366 research outputs found

    Receptor-Mediated Endocytosis of a Cylindrical Nanoparticle in the Presence of Cytoskeleton Substrate

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    Internalization of particles by cells plays a crucial role for adsorbing nutrients and fighting infection. Endocytosis is one of the most important mechanisms of the particles uptake which encompass multiple pathways. Although endocytosis is a complex mechanism involving biochemical signaling and active force generation, the energetic cost associated to the large deformations of the cell membrane wrapping around the foreign particle is an important factor controlling this process, which can be studied using quantitative physical models. Of particular interest is the competition between membrane - cytoskeleton and membrane - target adhesion. Here, we explore the wrapping of a lipid membrane around a long cylindrical object in the presence of a substrate mimicking the cytoskeleton. Using discretization of the Helfrich elastic energy that accounts for the membrane bending rigidity and surface tension, we obtain a wrapping phase diagram as a function of the membrane-cytoskeleton and the membrane-target adhesion energy that includes unwrapped, partially wrapped and fully wrapped states. We provide an analytical expression for the boundary between the different regimes. While the transition to partial wrapping is independent of membrane tension, the transition to full wrapping is very much influenced by membrane tension. We also show that target wrapping may proceed in an asymmetric fashion in the full wrapping regime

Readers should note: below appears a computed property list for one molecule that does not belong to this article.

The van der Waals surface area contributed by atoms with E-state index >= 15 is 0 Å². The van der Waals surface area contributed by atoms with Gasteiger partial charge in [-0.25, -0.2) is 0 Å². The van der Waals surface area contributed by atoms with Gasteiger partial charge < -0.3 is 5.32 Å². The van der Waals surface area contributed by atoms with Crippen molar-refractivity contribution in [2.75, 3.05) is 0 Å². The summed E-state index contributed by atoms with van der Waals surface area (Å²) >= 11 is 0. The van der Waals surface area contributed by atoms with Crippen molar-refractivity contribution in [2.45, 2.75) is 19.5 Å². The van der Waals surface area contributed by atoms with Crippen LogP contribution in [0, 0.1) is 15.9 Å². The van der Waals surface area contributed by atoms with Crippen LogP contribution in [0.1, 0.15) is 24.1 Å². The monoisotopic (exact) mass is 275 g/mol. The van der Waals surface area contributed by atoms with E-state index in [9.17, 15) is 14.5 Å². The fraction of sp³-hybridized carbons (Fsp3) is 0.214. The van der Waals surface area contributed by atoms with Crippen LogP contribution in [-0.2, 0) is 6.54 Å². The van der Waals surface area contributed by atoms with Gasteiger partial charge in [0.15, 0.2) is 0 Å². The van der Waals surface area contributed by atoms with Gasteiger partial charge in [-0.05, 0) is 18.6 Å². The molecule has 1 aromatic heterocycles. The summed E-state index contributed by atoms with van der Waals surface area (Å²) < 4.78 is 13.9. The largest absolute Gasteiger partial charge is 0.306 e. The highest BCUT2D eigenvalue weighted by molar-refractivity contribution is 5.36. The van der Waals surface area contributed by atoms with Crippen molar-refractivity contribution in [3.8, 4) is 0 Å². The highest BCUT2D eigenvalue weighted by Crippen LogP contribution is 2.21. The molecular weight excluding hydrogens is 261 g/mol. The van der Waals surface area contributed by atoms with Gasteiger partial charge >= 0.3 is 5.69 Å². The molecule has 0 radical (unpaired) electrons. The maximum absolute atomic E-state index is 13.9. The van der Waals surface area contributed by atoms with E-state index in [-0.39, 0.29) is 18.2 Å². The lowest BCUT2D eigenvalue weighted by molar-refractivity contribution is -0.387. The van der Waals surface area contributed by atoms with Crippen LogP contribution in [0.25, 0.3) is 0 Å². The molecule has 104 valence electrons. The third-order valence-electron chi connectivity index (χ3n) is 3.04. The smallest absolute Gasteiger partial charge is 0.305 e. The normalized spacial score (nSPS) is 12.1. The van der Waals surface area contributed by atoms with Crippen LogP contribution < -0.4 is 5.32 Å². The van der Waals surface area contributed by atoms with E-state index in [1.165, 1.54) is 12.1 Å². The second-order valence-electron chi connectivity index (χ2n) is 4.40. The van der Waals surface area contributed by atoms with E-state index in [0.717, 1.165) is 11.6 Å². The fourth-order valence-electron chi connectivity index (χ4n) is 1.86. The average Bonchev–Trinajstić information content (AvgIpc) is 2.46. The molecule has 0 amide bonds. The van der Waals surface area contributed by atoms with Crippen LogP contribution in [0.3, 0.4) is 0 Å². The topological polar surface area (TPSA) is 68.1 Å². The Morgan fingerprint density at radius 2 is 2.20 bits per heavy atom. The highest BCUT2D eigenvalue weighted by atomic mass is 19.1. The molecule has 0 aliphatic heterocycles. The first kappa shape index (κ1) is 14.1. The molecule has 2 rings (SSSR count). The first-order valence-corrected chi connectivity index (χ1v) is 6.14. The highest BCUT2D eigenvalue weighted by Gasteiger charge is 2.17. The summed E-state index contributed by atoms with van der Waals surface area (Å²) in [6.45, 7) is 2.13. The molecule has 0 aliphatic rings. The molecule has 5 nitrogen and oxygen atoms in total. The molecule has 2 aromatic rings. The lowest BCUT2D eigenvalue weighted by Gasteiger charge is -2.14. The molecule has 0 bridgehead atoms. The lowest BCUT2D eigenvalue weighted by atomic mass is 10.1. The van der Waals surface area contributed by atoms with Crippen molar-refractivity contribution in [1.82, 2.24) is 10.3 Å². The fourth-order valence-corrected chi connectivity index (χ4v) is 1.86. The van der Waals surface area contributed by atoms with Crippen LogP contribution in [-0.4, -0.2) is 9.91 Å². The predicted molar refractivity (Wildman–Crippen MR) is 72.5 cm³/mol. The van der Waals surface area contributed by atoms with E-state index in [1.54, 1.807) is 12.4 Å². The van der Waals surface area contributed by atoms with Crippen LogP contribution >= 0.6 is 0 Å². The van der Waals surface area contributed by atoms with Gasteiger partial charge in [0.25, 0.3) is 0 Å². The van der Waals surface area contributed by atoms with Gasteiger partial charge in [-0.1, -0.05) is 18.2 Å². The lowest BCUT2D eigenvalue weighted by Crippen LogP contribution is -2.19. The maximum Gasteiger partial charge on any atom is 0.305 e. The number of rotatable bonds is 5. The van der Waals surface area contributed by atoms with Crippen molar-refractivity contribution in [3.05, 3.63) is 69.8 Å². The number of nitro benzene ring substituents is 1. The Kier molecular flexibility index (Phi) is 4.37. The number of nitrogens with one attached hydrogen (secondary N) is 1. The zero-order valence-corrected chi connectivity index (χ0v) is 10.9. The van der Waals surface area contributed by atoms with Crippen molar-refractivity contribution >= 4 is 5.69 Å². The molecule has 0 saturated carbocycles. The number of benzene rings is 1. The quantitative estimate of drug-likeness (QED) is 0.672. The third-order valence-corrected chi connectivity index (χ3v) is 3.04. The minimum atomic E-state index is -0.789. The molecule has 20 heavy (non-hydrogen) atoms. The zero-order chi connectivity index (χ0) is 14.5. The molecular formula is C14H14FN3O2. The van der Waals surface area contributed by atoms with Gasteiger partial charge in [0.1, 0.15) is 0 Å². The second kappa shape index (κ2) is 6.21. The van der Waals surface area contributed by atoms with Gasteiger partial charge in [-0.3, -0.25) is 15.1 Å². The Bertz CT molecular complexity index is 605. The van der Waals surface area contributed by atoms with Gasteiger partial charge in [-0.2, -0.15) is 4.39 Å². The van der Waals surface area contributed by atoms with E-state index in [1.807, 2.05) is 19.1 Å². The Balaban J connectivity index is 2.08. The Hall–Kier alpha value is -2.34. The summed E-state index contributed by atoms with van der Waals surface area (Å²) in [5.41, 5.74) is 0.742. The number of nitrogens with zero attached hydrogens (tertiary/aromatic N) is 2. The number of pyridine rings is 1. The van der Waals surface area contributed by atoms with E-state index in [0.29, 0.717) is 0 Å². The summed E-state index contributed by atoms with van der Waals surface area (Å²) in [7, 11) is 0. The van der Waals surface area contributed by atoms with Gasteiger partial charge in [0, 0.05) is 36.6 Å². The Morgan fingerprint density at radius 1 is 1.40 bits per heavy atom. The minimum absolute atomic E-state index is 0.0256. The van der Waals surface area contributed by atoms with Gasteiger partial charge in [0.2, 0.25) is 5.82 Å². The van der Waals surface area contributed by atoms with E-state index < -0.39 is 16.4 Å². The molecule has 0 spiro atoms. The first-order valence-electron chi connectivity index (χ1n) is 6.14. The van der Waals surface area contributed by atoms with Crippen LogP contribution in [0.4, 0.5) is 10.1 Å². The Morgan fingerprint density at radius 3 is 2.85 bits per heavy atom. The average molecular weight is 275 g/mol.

Theory of Nucleosome Corkscrew Sliding in the Presence of Synthetic DNA Ligands

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    Histone octamers show a heat-induced mobility along DNA. Recent theoretical studies have established two mechanisms that are qualitatively and quantitatively compatible with in vitro experiments on nucleosome sliding: Octamer repositiong through one-basepair twist defects and through ten-basepair bulge defects. A recent experiment demonstrated that the repositioning is strongly suppressed in the presence of minor-groove binding DNA ligands. In the present study we give a quantitative theory for nucleosome repositioning in the presence of such ligands. We show that the experimentally observed octamer mobilities are consistent with the picture of bound ligands blocking the passage of twist defects through the nucleosome. This strongly supports the model of twist defects inducing a corkscrew motion of the nucleosome as the underlying mechanism of nucleosome sliding. We provide a theoretical estimate of the nucleosomal mobility without adjustable parameters, as a function of ligand concentration, binding affinity, binding site orientiation, temperature and DNA anisotropy. Having this mobility at hand we speculate about the interaction between a nucleosome and a transcribing RNA polymerase and suggest a novel mechanism that might account for polymerase induced nucleosome repositioning.Comment: 23 pages, 4 figures, submitted to J. Mol. Bio

    Cyclodextrin Based Spectral Changes

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